Creating More Demand for COVID-19 Vaccines Among Pregnant Women

Health officials also focused on vaccinating more pregnant women because the vaccination rate among pregnant women was particularly low.

A poster shows a drawing of a pregnant woman getting counseled about COVID-19 vaccines.

Image from a TV commercial that tells pregnant women how COVID-19 vaccines protect them and their unborn child from serious illness or death. Image from MOH/Secretaría de Salud de Honduras

In 2022, a young girl receives the COVID-19 vaccine during a U.S. CDC-supported vaccination campaign in Honduras. Photo by MOH/ Secretaría de Salud de Honduras

A young girl receives the COVID-19 vaccine during a U.S. CDC-supported vaccination campaign in Honduras in 2022. Photo by MOH/ Secretaría de Salud de Honduras

Farach worked with health officials to develop a campaign that spoke directly to those expecting a baby. The message was simple: getting the COVID-19 vaccine protects both the soon-to-be parent AND the unborn child.

U.S. CDC supported the design, printing, and distribution of posters promoting COVID-19 vaccinations in prenatal care clinics across the country. Vaccination rates among pregnant women in Honduras rose from 12% in August 2021 to 51% by the end of 2022.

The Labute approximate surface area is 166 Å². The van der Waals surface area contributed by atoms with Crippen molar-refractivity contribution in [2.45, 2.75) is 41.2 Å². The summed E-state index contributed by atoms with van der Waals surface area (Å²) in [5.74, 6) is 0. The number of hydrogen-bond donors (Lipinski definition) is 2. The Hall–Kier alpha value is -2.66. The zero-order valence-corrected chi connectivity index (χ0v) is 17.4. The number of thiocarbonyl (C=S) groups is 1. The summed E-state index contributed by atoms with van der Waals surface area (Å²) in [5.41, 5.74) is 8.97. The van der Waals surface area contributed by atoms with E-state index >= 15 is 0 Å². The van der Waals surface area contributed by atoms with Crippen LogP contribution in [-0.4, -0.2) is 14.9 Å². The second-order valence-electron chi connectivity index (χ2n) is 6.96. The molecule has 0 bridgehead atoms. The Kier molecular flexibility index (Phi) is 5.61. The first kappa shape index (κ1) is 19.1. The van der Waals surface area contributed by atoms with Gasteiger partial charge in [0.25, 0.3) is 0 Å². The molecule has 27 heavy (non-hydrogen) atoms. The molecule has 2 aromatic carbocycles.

Expanding Community Brigades to Vaccinate More People of All Ages

By March 2023, 67% of people aged 6 months or older had received two doses, and 57% of the population had been boosted.

“As of October 2022, CDC is not providing additional support for the COVID-19 communications campaign, but the Ministry of Health is still using and adapting the communications materials we jointly developed,” says Farach. “So the work created during the pandemic continues to bring benefits to the people of Honduras.”

U.S. CDC is currently working with the Honduran MOH to expand the community brigades, so they can vaccinate eligible household members against COVID-19 and other vaccine-preventable diseases. It is also helping health officials assess lessons learned from COVID-19 to improve MOH’s ability to respond to future pandemics.